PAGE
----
Rebirth of a Classic – The Transat Returns for 2016 and Heads to New York

Transat 2016


The first ever single-handed ocean yacht race, that was originally staged in 1960, is set to return in 2016 when some of the world’s best solo sailors and most spectacular yachts will take on the classic 2,800-mile course of The Transat, from Britain to the United States.

Fittingly the 2016 edition is returning to its original course with the start from The City of Plymouth on May 2nd and the finish line off Manhattan, New York, for the first time since the inaugural race 55 years ago.

Hervé Favre, Offshore Sailing Events Director of race owners and organisers OC Sport said: “The Transat is going back to its roots, and we are delighted to finish in the same host venue used in the very first edition in 1960.

“The finish in New York is going to be a fantastic spectacle for both the sailors and the public. With the backdrop of the cities skyscrapers and the Statue of Liberty, it is an iconic venue. This race is a piece of living history and it is a hugely exciting time to be able to build on that in this modern day. We can truly say The Transat 2016 is the rebirth of a classic.”

One of the classics of world sailing, The Transat has made the names of some of the greatest yachtsmen and women of the modern era, among them Sir Francis Chichester, Eric Tabarly, Dame Ellen MacArthur, Philippe Poupon, Loïck Peyron and Michel Desjoyeaux. It offers a tough and unrelenting challenge to windward across the wastes of the north Atlantic where hazards include ferocious storms, icebergs, freezing fog, whales, and debris in the water.

Transat 2016 2

Over the years, The Transat has proved a testbed for the latest innovations in yacht design and winning times have cascaded down from 40 days in 1960. The current monohull (IMOCA 60) record is 12 days, 11 hours and 45 minutes set by Loïck Peyron (FRA) on board Gitana in 2008. The multihull (60ft) record is an astonishing 8 days, 8 hours, 29 minutes set by Michel Desjoyeaux (FRA) on board Géant in 2004.

Peyron, who has won The Transat three times, commented: “The history of The Transat is over 50 years old, and to be going back to New York is going back to its origins, to the real crossing. It is a symbolic city.

“To me it is a special race. The northern route is very tough as there are a lot of things to manage and it is a great challenge to be alone on the boat racing against other people. For the IMOCA 60 class, in my opinion it is the best way to be ready for the Vendée Globe.” And when asked if we would see him on the startline in 2016: “It could be a nice story for me to return to The Transat. I never say no…!”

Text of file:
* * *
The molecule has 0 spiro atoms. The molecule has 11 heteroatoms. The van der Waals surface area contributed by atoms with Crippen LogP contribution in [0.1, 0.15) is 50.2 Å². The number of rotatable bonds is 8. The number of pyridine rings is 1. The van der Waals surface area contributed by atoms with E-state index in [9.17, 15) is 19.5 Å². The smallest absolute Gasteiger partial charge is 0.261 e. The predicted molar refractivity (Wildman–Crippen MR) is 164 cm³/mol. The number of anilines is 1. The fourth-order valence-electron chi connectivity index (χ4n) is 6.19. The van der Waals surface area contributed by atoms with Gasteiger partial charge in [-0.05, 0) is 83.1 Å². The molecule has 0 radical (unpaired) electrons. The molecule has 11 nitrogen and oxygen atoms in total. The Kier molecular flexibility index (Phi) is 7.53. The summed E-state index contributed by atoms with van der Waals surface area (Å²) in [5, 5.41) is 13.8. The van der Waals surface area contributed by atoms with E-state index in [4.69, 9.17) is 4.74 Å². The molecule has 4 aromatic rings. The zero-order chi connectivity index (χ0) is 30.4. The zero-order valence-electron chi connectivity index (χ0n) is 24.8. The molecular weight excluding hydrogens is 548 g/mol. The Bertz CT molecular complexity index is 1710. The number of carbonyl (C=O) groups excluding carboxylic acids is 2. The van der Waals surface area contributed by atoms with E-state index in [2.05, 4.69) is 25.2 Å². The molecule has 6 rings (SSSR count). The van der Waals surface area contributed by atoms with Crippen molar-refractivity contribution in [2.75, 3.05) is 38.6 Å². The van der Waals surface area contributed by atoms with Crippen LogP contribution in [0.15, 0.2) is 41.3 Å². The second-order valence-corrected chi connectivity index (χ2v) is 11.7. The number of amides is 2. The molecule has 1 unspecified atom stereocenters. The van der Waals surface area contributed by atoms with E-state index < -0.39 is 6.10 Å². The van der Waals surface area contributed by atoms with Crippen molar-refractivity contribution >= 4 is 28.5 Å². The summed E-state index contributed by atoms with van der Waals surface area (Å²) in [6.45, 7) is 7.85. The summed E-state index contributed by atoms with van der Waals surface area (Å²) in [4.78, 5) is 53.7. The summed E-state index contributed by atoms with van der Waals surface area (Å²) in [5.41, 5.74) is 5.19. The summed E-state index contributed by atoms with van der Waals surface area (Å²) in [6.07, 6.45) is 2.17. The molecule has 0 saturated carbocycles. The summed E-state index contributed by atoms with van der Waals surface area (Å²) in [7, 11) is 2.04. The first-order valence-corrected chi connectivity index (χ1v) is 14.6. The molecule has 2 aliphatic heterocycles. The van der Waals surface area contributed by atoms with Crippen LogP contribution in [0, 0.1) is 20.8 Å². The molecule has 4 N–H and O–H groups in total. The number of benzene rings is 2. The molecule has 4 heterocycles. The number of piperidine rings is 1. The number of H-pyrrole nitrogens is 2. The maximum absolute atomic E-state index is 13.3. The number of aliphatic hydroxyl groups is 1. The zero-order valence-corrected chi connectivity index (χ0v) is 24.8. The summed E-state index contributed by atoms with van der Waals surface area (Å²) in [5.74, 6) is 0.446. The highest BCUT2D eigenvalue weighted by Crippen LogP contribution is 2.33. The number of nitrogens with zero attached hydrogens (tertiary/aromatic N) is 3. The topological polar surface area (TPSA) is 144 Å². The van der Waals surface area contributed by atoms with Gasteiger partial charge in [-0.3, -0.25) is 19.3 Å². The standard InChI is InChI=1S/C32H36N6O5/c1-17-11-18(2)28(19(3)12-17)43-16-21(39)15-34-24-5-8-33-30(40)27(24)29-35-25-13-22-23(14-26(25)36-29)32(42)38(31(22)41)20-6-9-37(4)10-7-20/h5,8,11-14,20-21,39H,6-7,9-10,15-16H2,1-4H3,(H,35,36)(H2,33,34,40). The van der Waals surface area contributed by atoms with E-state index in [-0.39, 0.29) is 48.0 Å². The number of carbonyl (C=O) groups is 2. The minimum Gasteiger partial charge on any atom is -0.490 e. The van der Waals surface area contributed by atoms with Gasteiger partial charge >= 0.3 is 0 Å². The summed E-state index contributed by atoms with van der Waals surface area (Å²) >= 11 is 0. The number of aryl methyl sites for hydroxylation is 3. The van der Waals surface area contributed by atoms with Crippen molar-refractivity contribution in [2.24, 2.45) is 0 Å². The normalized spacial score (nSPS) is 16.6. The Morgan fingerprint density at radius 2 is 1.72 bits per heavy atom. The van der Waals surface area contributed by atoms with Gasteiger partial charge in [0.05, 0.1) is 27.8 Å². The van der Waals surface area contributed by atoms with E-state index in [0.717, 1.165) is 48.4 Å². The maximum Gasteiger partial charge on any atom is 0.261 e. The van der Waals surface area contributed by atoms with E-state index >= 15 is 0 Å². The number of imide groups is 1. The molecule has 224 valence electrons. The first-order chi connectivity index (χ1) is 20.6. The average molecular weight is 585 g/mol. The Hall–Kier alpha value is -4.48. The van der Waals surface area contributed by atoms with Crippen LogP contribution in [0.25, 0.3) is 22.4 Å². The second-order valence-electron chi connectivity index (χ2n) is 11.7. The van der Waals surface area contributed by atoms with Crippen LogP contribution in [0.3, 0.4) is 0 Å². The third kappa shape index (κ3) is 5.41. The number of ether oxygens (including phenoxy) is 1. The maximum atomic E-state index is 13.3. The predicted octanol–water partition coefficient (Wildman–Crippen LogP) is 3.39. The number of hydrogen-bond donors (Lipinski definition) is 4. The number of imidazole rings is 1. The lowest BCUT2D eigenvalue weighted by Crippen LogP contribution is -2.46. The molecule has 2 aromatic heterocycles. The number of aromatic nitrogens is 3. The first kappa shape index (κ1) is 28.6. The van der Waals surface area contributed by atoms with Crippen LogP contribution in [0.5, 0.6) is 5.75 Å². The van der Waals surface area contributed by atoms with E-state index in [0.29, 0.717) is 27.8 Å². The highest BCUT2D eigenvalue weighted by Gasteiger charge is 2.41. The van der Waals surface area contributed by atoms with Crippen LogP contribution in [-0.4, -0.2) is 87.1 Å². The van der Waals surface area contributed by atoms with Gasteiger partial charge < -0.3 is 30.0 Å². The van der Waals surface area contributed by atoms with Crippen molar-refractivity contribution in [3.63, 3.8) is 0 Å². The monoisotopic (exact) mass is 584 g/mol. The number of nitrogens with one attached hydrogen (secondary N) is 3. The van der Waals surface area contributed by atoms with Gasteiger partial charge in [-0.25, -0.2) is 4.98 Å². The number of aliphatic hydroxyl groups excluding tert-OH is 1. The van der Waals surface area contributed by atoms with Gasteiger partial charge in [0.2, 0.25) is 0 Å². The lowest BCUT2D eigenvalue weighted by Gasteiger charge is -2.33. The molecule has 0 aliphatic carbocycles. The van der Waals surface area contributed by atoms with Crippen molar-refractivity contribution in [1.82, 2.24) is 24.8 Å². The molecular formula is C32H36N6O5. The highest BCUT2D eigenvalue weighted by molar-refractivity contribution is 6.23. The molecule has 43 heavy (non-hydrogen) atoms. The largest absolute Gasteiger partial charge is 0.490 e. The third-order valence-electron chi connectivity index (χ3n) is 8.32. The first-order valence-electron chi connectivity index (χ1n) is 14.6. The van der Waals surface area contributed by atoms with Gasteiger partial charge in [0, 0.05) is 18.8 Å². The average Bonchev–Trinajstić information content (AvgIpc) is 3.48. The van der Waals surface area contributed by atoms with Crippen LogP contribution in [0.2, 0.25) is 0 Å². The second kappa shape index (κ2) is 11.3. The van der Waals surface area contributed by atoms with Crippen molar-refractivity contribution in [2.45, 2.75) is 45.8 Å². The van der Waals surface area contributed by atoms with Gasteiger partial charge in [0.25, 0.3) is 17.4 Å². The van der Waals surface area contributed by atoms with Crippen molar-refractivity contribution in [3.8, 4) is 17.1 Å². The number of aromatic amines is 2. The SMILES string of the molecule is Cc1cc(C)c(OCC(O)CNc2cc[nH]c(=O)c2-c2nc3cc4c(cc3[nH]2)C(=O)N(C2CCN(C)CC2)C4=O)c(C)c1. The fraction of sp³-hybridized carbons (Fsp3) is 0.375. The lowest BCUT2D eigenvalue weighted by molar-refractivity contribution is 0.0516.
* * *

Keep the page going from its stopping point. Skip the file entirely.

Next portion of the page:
Classes invited to take part in 2016 edition include Class 40 monohulls (40ft) and Multi 50 multihulls (50ft). Alongside them will be the IMOCA 60 Class (60ft), the world’s leading solo class, many of which will go on to contest the 2016 Vendée Globe non-stop solo round world race, and what are likely to be the fastest entries, the Ultime multihulls, measuring anything from 60ft.

Entries will open with the publication of the Notice of Race in the comings weeks, with organisers OC Sport expecting around 40 boats on the startline on 2nd May. Teams interested in competing in The Transat, please contact Hervé Favre.


Related Articles

New Boats: Beneteau Oceanis 34.1 – A Sleek, Good -Looking Delight To Sail

By Katherine Stone

There is nothing more that I enjoy than being with friends and messing about in boats. Messing about in brand-new boats on a champagne sailing day on Lake Ontario at the beginning of the summer doesn’t get any better. To have the new owner, Helmuth Strobel and Anchor Yachts dealer Pancho Jimenez aboard made it even more special, as they can also speak to what they truly enjoy about the boat. We keep our own boat in a harbour that has a long waiting list for boats over 35 feet, so this little gem would definitely fit the bill and feels like a much bigger boat. True to the spirit of the 7th generation Oceanis line, the 34.1 is built in Poland and replaces the 35.1. It is 1,000 lbs lighter, 14 cm narrower and has 29% more sail area.

Read More


Peter Island Resort in the British Virgin Islands has Reopened

Peter Island Resort in the British Virgin Islands has opened its rebuilt and re-envisioned luxury private island in 2024 after the property closures from the Virgin Islands’ 2017 hurricane season. Peter Island Resort has been undergoing its transformation for over six years. Its evolution includes brand new and upgraded accommodations and new state-of-the-art facilities and five stellar beaches amid hundreds of acres of unspoiled tropical island.

Peter Island Yacht Club

The new Yacht Club will be a must on the itineraries of sailors, boaters and yachtsmen with a marina that can accommodate a range of vessels from power boats, sailboats and catamarans, to super yachts of up to 200 feet. Located in Sprat Bay harbor, the Yacht Club will be its own destination with a dedicated swimming pool for Yacht Club guests, Drunken Pelican restaurant and bar, a commissary, Sea Chest Boutique and a sports recreation area with pickleball, basketball and bocce ball courts and a lawn-games area. To protect the coral reef and marine life surrounding the island, moorings will be located in White Bay, Sprat Bay, Deadman’s Bay…

Read More